Biden gets support from Hispanic Caucus
Joe Biden’s presidential bid got a boost Monday from one of the leading Latinos in Congress, with the chairman of the Hispanic Caucus’ political arm endorsing the former vice president as Democrats’ best hope to defeat President Donald Trump.
“People realize it’s a matter of life and death for certain communities,” Rep. Tony Cárdenas, D-Calif., told The Associated Press in an interview, explaining the necessity of halting Trump’s populist nationalism, hard-line immigration policies and xenophobic rhetoric that the California congressman called cruel.
Cárdenas’ is the chairman of Bold PAC, the political arm of the Congressional Hispanic Caucus.
His announcement follows presidential candidate Bernie Sanders’ weekend of mass rallies with Rep. Alexandria Ocasio-Cortez, a freshman congresswoman from New York who has become a face of the progressive movement and a key supporter for the Vermont senator’s second White House bid.
The dueling surrogates highlight a fierce battle for the Hispanic vote between Sanders and Biden, whose campaigns each see the two candidates as the leading contenders. Biden leads the field among Democratic voters who are non-white, a group that includes Democratic voters who are Hispanic, with Sanders not far behind, according to national polling. Another top national contender, Sen. Elizabeth Warren, draws less support from non-white voters. There are few recent national polls with a sufficient sample of Hispanic Democratic voters to analyze them independently.
The dynamics also demonstrate the starkly different approaches that Biden and Sanders
take to the larger campaign. Biden is capitalizing on his 36-year Senate career and two terms as Barack Obama’s vice president to corral Democratic power players across the party’s various demographic slices. Cárdenas joins four other Hispanic caucus members who’ve already backed Biden, a show of establishment support in contrast to some Latino activists who’ve battered Biden over the Obama administration’s deportation record. Sanders, true to his long Capitol Hill tenure as an outsider and democratic socialist, eschews the establishment with promises of a political revolution, just as he did when he finished as runner-up for Democrats’ 2016 nomination.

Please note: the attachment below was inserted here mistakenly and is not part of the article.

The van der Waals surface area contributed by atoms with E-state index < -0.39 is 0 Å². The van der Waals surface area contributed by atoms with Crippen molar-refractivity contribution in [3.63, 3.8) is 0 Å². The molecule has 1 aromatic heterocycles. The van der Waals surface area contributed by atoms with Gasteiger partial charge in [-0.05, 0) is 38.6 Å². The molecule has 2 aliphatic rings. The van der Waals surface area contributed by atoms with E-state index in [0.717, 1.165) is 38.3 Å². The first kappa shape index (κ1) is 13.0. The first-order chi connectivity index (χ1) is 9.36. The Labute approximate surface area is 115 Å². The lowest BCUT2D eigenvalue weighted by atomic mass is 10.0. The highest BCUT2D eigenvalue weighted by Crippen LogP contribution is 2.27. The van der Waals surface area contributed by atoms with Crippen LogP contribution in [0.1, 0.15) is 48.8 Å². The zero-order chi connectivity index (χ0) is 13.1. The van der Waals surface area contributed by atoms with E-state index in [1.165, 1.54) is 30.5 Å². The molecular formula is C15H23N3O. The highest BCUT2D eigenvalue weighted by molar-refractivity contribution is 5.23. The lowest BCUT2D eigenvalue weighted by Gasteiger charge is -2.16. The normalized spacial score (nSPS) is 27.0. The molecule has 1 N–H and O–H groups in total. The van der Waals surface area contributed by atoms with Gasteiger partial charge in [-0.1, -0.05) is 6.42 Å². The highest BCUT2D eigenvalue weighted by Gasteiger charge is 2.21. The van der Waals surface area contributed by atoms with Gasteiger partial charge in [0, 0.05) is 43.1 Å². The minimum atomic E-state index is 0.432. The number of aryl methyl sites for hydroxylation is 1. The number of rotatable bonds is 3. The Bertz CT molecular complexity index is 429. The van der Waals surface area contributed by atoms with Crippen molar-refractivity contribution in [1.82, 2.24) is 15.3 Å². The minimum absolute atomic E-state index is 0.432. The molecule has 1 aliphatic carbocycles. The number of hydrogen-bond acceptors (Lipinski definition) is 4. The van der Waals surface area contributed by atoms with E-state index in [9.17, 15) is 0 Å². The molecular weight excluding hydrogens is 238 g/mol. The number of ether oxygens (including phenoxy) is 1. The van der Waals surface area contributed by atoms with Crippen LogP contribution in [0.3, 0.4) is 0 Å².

Together, it’s an argument on politics and policy at the crux of Democrats’ 2020 nominating fight.
Sanders and his supporters like Ocasio-Cortez argue that existing political structures cannot help working-class Americans, immigrants or anyone else. That argument, they insist, can draw enough new, irregular voters to defeat Trump in November.
“We need to be honest here,” retorted Texas Rep. Vicente Gonzalez, a Biden supporter whose congressional district includes part of the U.S.-Mexico border. “If Joe Biden loses the primary, Democrats will lose in 2020.”